The concept of four amnesiac superheroes saving the universe might seem fairly perverse, even by the loose standards of anime, yet the memory challenged quartet of “Dangaioh” offer a refreshing change of pace by providing twin battles from without (intergalactic intruders) and within (erased brain cells).
The feature film “Dangaioh” is actually a pair of episodes and a lengthy prologue from a popular Japanese television series, in which the mysterious Doctor Tarsan picks up four young humanoid warriors from various parts of the universe with the plan of tapping into their “cyonic power” to stop the power-thirst of a megalomaniac named Captain Garimoth. Doctor Tarsan, for no clear reason, wiped out the memory of the four warriors; they can only recall their names, but the circumstances of their previous lives are lost and only shine through in the oddest moments.
The team consists of three women and a guy. The lone male is Rol Kran, a 29-year-old rebel from the planet Latesia who is hampered by a curious lack of self-confidence. Working alongside him are Lamba Nom, a 14-year-old escaped princess from a destroyed planet who shows bouts of immaturity at inopportune moments; Mia Alice, a 19-year-old who is often overly compassionate (her big blue eyes get watery when the sincerity kicks in); and 23-year-old Pai Thunder, a blue-haired Amazon who actually has a low cyonic power force but who compensates with a high level of aggression. The four warriors each fly their own spacecraft, which can link up and transform into Dangaioh, an oversized robot with the power to beat and destroy the best of Captain Garimoth’s gaggle of goons.
While no one approaches anime expecting logical plotlines, “Dangaioh” is overcooked even by the standards of the genre. We never know just who or what Doctor Tarsan is supposed to be (he has Mr. Spock’s ears, the Grinch’s complexion and a platinum hairdo similar to Peggy Lee’s late-life wig), and no one bothers to explain the good/bad doctor’s weird pet (a pink Pokemon-type rodent with a handlebar mustache). Captain Garimoth’s evil is never explained either, nor do we get to see much of him. Instead, he outsources his skullduggery to a brigade of henchmen (humanoid, cyborg and unidentified things) who spend a fairly considerable level of time bickering with each other regarding who is the best for a particular job.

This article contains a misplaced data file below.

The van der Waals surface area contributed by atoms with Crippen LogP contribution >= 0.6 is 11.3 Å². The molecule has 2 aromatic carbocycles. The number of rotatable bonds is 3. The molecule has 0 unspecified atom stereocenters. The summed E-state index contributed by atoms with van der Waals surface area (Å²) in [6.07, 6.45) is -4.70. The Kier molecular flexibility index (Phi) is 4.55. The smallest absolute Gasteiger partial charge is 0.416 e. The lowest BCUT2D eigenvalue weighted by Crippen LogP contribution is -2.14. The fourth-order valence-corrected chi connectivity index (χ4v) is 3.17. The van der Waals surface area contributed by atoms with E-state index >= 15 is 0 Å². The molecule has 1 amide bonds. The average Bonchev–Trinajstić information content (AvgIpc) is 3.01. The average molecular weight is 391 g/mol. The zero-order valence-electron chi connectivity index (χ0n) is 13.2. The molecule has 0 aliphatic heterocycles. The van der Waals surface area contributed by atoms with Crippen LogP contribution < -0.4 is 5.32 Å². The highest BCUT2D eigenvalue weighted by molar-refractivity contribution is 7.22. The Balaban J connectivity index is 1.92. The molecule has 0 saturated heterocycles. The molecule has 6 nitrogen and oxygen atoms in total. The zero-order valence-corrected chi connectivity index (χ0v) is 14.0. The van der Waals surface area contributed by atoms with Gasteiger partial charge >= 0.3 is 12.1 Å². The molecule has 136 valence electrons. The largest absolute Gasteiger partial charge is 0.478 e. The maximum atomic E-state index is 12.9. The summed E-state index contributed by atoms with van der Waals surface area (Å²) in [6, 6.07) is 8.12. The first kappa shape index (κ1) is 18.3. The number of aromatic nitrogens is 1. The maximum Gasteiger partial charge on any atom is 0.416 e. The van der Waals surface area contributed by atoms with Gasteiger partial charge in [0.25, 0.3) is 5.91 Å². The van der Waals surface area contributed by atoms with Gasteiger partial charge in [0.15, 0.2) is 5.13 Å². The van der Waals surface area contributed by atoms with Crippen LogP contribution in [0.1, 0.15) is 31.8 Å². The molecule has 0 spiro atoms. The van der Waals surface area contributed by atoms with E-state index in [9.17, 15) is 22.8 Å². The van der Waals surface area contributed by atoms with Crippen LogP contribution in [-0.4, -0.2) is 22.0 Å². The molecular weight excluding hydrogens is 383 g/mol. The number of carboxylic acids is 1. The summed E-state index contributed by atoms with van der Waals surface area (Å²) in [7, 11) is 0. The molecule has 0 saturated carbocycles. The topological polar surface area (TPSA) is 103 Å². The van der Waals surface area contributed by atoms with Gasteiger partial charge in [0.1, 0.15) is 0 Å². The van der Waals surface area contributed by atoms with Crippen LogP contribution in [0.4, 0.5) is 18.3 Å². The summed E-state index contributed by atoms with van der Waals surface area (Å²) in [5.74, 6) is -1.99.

The English dubbed version is clearly playing the story for easy laughs by saddling Doctor Tarsan with a Benny Hill-style phony German accent and putting salty language into the character’s mouths. When enemy spaceships approach with a message of peace, a disbelieving Doctor Tarsan’s mock-Teutonic response is: “Zis ees total bull-zheet!” When an invading army makes an offer of goodwill, a cocky rebel exclaims: “You don’t fool us, you imperialist piece of s**t!” But perhaps the ultimate epithet comes when Pai Thunder dismisses her good-natured comrade Mia Alice as being nothing more than a “bleeding heart liberal.” Hmmm, it seems that Pai Thunder has been watching the Fox News Channel when she’s not saving the galaxy.
Although there is a scant amount of heavy violence (one gruesome scene has Pai Thunder landing a punch in the face that drowns her hand in a gush of blood), “Dangaioh” is primarily focused on commotion versus pain. The film has a ton of explosions, saber slashing, explosions and weapon flashing, but strangely it creates more sound than fury. If any film is guaranteed to keep the viewer awake, this is it.
But still, “Dangaioh” is intriguing thanks to having the unexpectedly vulnerable heroes finding clues to their identities in the midst of their mad adventures. The first part of the film connects Lamba Nom with her royal past as her former chambermaid returns in a new role as an assassin for Captain Garimoth. The second part brings Rol Kran to his pre-Tarsan days as a resistance fighter whose lack of confidence doomed his mission. While it is inevitable the characters find new strength in themselves and are supported by the others on their team, it comes as a nice surprise to be reminded that the truly super aspect of superheroes comes in their humanity. “Dangaioh” is the rare anime offering that spices a bit of inspiration across its healthy serving of chaotic and addictive adventures.